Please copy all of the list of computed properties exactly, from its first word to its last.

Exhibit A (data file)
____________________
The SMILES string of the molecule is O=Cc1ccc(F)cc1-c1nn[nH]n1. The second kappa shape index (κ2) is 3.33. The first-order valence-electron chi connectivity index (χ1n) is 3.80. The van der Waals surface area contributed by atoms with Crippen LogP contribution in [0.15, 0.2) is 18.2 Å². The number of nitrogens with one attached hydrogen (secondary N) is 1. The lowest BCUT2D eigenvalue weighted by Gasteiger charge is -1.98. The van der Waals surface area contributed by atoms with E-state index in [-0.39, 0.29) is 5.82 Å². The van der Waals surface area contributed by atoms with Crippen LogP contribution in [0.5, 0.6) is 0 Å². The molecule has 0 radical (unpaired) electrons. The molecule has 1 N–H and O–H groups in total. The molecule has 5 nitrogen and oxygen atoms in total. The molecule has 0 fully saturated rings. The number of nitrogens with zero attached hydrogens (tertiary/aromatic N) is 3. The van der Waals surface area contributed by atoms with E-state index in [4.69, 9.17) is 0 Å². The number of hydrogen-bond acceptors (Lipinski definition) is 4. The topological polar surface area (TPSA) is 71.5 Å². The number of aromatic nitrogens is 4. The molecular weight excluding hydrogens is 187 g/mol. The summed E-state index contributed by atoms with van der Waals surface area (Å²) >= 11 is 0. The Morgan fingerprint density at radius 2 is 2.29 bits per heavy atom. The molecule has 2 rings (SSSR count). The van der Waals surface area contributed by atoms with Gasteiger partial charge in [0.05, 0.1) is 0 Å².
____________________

The SMILES string of the molecule is O=Cc1ccc(F)cc1-c1nn[nH]n1. The second kappa shape index (κ2) is 3.33. The first-order valence-electron chi connectivity index (χ1n) is 3.80. The van der Waals surface area contributed by atoms with Crippen LogP contribution in [0.15, 0.2) is 18.2 Å². The number of nitrogens with one attached hydrogen (secondary N) is 1. The lowest BCUT2D eigenvalue weighted by Gasteiger charge is -1.98. The van der Waals surface area contributed by atoms with E-state index in [-0.39, 0.29) is 5.82 Å². The van der Waals surface area contributed by atoms with Crippen LogP contribution in [0.5, 0.6) is 0 Å². The molecule has 0 radical (unpaired) electrons. The molecule has 1 N–H and O–H groups in total. The molecule has 5 nitrogen and oxygen atoms in total. The molecule has 0 fully saturated rings. The number of nitrogens with zero attached hydrogens (tertiary/aromatic N) is 3. The van der Waals surface area contributed by atoms with E-state index in [4.69, 9.17) is 0 Å². The number of hydrogen-bond acceptors (Lipinski definition) is 4. The topological polar surface area (TPSA) is 71.5 Å². The number of aromatic nitrogens is 4. The molecular weight excluding hydrogens is 187 g/mol. The summed E-state index contributed by atoms with van der Waals surface area (Å²) >= 11 is 0. The Morgan fingerprint density at radius 2 is 2.29 bits per heavy atom. The molecule has 2 rings (SSSR count). The van der Waals surface area contributed by atoms with Gasteiger partial charge in [0.05, 0.1) is 0 Å².